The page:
For starters HP is taking a rather unusual approach to the cloud. Whilst it will be offering something along the lines of the traditional public cloud like all other providers they’re also going to attempt to make inroads into the private cloud market whilst also creating a new kind of cloud offering they’re dubbing “managed cloud”. The kicker being that should you implement an application on any of those cloud platforms you’ll be able to move it seamlessly between them, effectively granting you the elusive cloud bursting ability that everyone wants but no one really has. All the tools between all 3 platforms are the same too, enabling you to have a clear idea of how your application is behaving no matter where its hosted.
The Managed Cloud idea is an interesting one. Basically it takes the idea of a private cloud, I.E. one you host yourself, and instead of you hosting it HP will host it for you. Basically it takes away the infrastructure management worry that a private cloud still presents whilst allowing you to have most of the benefits of a private cloud. They mentioned that they already have a customer using this kind of deployment for their email infrastructure which had the significant challenge of keeping all data on Australian shores and the IT department still wanting some level of control over it.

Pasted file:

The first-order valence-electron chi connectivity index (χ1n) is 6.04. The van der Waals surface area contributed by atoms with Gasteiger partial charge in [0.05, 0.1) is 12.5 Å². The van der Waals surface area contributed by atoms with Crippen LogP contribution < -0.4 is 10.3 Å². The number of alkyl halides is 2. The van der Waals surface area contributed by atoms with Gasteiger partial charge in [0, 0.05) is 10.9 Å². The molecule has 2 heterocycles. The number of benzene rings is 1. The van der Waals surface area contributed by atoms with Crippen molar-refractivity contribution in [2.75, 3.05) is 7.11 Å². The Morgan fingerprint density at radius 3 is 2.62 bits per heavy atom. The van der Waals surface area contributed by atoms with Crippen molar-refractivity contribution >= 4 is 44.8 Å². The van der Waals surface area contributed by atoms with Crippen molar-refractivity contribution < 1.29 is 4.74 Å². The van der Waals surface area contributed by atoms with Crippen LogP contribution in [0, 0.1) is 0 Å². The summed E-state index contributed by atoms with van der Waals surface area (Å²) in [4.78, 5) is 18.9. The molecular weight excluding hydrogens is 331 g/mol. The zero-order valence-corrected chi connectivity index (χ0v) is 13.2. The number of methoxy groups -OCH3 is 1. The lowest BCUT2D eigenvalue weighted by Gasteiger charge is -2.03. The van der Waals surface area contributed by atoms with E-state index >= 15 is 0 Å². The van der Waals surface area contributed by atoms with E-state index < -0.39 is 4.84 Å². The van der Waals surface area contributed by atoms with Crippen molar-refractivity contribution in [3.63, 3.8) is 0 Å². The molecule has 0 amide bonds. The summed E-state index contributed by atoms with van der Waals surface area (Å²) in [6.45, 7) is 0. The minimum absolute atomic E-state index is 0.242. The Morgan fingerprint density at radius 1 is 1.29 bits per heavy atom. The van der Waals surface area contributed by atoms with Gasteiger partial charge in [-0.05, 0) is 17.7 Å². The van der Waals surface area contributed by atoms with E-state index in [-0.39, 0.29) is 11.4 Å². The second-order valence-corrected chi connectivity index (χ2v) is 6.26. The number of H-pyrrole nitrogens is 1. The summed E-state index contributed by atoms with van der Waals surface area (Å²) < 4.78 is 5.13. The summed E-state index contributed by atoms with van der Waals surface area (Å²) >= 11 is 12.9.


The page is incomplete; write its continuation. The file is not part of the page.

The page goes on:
How they’re going to go about this is still something of a mystery but there are some little tid bits that give us insight into their larger strategy. HP isn’t going to offer a new virtualization platform to underpin this technology, it will in fact utilize whatever current virtual infrastructure you have. What HP’s solution will do is abstract that platform away so you’re given a consistent environment to implement against which is what enables HP Cloud enabled apps to work between the varying cloud platforms.